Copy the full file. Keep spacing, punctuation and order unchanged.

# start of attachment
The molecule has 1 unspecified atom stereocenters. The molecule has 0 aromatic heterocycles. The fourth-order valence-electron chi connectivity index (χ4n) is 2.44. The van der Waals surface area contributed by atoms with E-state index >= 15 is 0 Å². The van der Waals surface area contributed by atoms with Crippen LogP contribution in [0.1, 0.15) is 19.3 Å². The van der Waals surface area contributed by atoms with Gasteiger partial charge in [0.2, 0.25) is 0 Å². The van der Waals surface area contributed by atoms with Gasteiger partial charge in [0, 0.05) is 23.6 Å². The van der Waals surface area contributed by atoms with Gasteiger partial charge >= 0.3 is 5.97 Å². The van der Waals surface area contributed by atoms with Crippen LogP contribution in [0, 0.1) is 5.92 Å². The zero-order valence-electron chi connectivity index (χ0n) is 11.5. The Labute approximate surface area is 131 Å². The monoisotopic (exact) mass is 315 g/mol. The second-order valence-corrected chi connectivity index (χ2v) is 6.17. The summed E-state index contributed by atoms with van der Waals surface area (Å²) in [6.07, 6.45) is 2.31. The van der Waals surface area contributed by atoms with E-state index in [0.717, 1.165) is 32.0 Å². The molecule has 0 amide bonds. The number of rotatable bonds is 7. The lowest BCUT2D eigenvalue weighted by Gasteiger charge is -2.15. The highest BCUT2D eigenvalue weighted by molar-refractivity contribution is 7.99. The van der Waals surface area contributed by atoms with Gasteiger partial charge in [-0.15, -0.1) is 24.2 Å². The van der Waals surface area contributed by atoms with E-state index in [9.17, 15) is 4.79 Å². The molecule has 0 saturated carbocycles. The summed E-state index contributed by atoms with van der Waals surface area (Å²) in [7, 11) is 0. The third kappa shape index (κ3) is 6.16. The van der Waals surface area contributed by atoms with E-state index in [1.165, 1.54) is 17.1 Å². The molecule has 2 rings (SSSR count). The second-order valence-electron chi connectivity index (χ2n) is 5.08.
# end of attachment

The molecule has 1 unspecified atom stereocenters. The molecule has 0 aromatic heterocycles. The fourth-order valence-electron chi connectivity index (χ4n) is 2.44. The van der Waals surface area contributed by atoms with E-state index >= 15 is 0 Å². The van der Waals surface area contributed by atoms with Crippen LogP contribution in [0.1, 0.15) is 19.3 Å². The van der Waals surface area contributed by atoms with Gasteiger partial charge in [0.2, 0.25) is 0 Å². The van der Waals surface area contributed by atoms with Gasteiger partial charge in [0, 0.05) is 23.6 Å². The van der Waals surface area contributed by atoms with Gasteiger partial charge >= 0.3 is 5.97 Å². The van der Waals surface area contributed by atoms with Crippen LogP contribution in [0, 0.1) is 5.92 Å². The zero-order valence-electron chi connectivity index (χ0n) is 11.5. The Labute approximate surface area is 131 Å². The monoisotopic (exact) mass is 315 g/mol. The second-order valence-corrected chi connectivity index (χ2v) is 6.17. The summed E-state index contributed by atoms with van der Waals surface area (Å²) in [6.07, 6.45) is 2.31. The van der Waals surface area contributed by atoms with E-state index in [0.717, 1.165) is 32.0 Å². The molecule has 0 amide bonds. The number of rotatable bonds is 7. The lowest BCUT2D eigenvalue weighted by Gasteiger charge is -2.15. The highest BCUT2D eigenvalue weighted by molar-refractivity contribution is 7.99. The van der Waals surface area contributed by atoms with Gasteiger partial charge in [-0.15, -0.1) is 24.2 Å². The van der Waals surface area contributed by atoms with E-state index in [9.17, 15) is 4.79 Å². The molecule has 0 saturated carbocycles. The summed E-state index contributed by atoms with van der Waals surface area (Å²) in [7, 11) is 0. The third kappa shape index (κ3) is 6.16. The van der Waals surface area contributed by atoms with E-state index in [1.165, 1.54) is 17.1 Å². The molecule has 2 rings (SSSR count). The second-order valence-electron chi connectivity index (χ2n) is 5.08.